Dublin's first major fire occurred on  May 26, 1889.  One hundred and twenty five years ago today, Dublin's business district was one mass of charred timbers and smouldering ashes of once bustling businesses. There was no hope in sight. Gloom, despair and agony permeated the smoking ruins.

When the business section of Dublin began to expand, stores and other places of business were expanded well beyond the original plan of four lots/buildings  per block.  The closeness of buildings to each other , coupled with the fact that brick buildings were somewhat scarce, even in the early 1890s, led to massive fires in the downtown area, some fueled by drought and wind, others fed by insidious incendiaries.

Dublin's first "great" fire (great fires are never great)  began early on a quiet Sunday morning.  A westerly wind was howling down the main street from the west.  It had not rained in weeks.  Water was scarce.  Napoleon Baum was only beginning to erect the town's first public well on the northeast side of the Courthouse Square. With the two requisite elements for a catastrophic conflagration present, the smallest spark would ignite a firestorm. 

Investigators focused on the source of the fire and determined that the flames emanated from the Post Office causing  the whipping winds to leap from one wooden structure to another.  For nearly nine hours, townsfolk futilely  sought t0 extinguish the rolling mass of flames.  The Dalton Hotel was sacrificed by dynamiting it to save the Tillery and Burch houses.

The fire burned everything from the corner of Lawrence Street around the block and down Jefferson Street stopping before reaching the Troup House.  Among the buildings suffering substantial losses were the Post Office, the old Hooks Hotel,  Roughton's store, B.F. Duggan's Grocery, C.W. Brantley's house, F.W. Shelton's general merchandise store J.W. Gilder's building, P. Hillman's restaurant, Peter Franklin's barber shop, Jesse Cowart's grocery, George Bang's Dublin Jewelry Store,  H.P. Smith's shoe store, Susan Tillery's store house, Nathan Burch's building, Willis Dasher's restaurant, L.C. Perry's stables and buggy shop, and M.L Jones' store, which was the highest valued loss at $4000.00.  Jones came out smelling like a rose because he had $3000.00 in insurance.  No other building owner did.  G.W. Maddox's furniture store suffered the most damage with $3000.00 in uninsured losses.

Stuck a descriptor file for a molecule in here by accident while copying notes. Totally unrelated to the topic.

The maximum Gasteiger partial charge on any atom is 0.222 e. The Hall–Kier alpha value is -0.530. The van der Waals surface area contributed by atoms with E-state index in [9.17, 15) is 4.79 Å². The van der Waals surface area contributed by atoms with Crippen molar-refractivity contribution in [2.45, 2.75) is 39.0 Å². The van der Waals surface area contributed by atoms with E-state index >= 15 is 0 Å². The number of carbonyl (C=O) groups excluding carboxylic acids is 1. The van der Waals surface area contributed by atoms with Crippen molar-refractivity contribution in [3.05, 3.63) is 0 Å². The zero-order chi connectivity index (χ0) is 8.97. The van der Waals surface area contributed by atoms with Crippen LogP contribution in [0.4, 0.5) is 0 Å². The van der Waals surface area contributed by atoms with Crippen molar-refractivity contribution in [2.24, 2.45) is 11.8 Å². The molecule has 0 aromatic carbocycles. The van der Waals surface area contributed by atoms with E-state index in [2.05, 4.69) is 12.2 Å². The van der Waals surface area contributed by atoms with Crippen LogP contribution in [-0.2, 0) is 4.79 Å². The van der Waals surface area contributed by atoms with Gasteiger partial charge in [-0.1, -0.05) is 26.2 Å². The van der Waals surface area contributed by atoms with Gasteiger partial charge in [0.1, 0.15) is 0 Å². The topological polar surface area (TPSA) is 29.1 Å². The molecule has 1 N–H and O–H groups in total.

Only the slightly damaged brick office of Dr. R.H. Hightower (where Deano's is now located) survived the fire in the entire block southwest of the courthouse square.    The final total of damages ranged from $25,000.00 to $50,000.00 with eleven business houses being totally engulfed in flames.  The total figure was most likely at least $40,000.00.  Two or three weeks later, the rains finally came and the town was safe, at least for a while.

One of the burned buildings belonged to H.C. Roughton of Sandersville.  Upon hearing of the fire, Roughton rushed to Dublin by train, arriving  just before the fire was finally under control.  He sought out L.A. Chapman, the owner of the brickyard.  The next morning before the ashes cooled Mr. Chapman began delivering bricks to the site.  What resulted may be the oldest building in downtown Dublin.  It is occupied in 2014 by New York Fashions